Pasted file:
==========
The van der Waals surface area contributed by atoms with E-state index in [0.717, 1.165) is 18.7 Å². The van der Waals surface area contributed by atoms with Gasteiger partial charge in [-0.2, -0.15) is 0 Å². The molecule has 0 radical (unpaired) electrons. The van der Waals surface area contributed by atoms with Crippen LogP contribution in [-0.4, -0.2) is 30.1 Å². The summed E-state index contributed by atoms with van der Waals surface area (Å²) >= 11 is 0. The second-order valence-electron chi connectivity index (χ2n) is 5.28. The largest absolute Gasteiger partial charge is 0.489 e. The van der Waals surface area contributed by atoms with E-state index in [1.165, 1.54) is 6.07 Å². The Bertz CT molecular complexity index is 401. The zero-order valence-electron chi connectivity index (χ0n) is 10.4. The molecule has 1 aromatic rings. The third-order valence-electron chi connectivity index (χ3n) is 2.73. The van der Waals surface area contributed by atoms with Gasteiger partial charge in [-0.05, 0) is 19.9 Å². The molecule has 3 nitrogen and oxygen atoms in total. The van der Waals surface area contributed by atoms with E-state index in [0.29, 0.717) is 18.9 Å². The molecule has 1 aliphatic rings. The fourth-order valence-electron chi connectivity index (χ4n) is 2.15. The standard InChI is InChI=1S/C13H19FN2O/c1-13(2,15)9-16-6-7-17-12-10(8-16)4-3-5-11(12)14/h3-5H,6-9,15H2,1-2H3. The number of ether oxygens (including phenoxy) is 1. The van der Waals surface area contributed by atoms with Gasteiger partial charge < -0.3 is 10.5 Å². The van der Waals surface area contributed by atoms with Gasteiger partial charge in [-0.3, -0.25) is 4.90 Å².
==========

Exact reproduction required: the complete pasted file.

The van der Waals surface area contributed by atoms with E-state index in [0.717, 1.165) is 18.7 Å². The van der Waals surface area contributed by atoms with Gasteiger partial charge in [-0.2, -0.15) is 0 Å². The molecule has 0 radical (unpaired) electrons. The van der Waals surface area contributed by atoms with Crippen LogP contribution in [-0.4, -0.2) is 30.1 Å². The summed E-state index contributed by atoms with van der Waals surface area (Å²) >= 11 is 0. The second-order valence-electron chi connectivity index (χ2n) is 5.28. The largest absolute Gasteiger partial charge is 0.489 e. The van der Waals surface area contributed by atoms with E-state index in [1.165, 1.54) is 6.07 Å². The Bertz CT molecular complexity index is 401. The zero-order valence-electron chi connectivity index (χ0n) is 10.4. The molecule has 1 aromatic rings. The third-order valence-electron chi connectivity index (χ3n) is 2.73. The van der Waals surface area contributed by atoms with Gasteiger partial charge in [-0.05, 0) is 19.9 Å². The molecule has 3 nitrogen and oxygen atoms in total. The van der Waals surface area contributed by atoms with E-state index in [0.29, 0.717) is 18.9 Å². The molecule has 1 aliphatic rings. The fourth-order valence-electron chi connectivity index (χ4n) is 2.15. The standard InChI is InChI=1S/C13H19FN2O/c1-13(2,15)9-16-6-7-17-12-10(8-16)4-3-5-11(12)14/h3-5H,6-9,15H2,1-2H3. The number of ether oxygens (including phenoxy) is 1. The van der Waals surface area contributed by atoms with Gasteiger partial charge < -0.3 is 10.5 Å². The van der Waals surface area contributed by atoms with Gasteiger partial charge in [-0.3, -0.25) is 4.90 Å².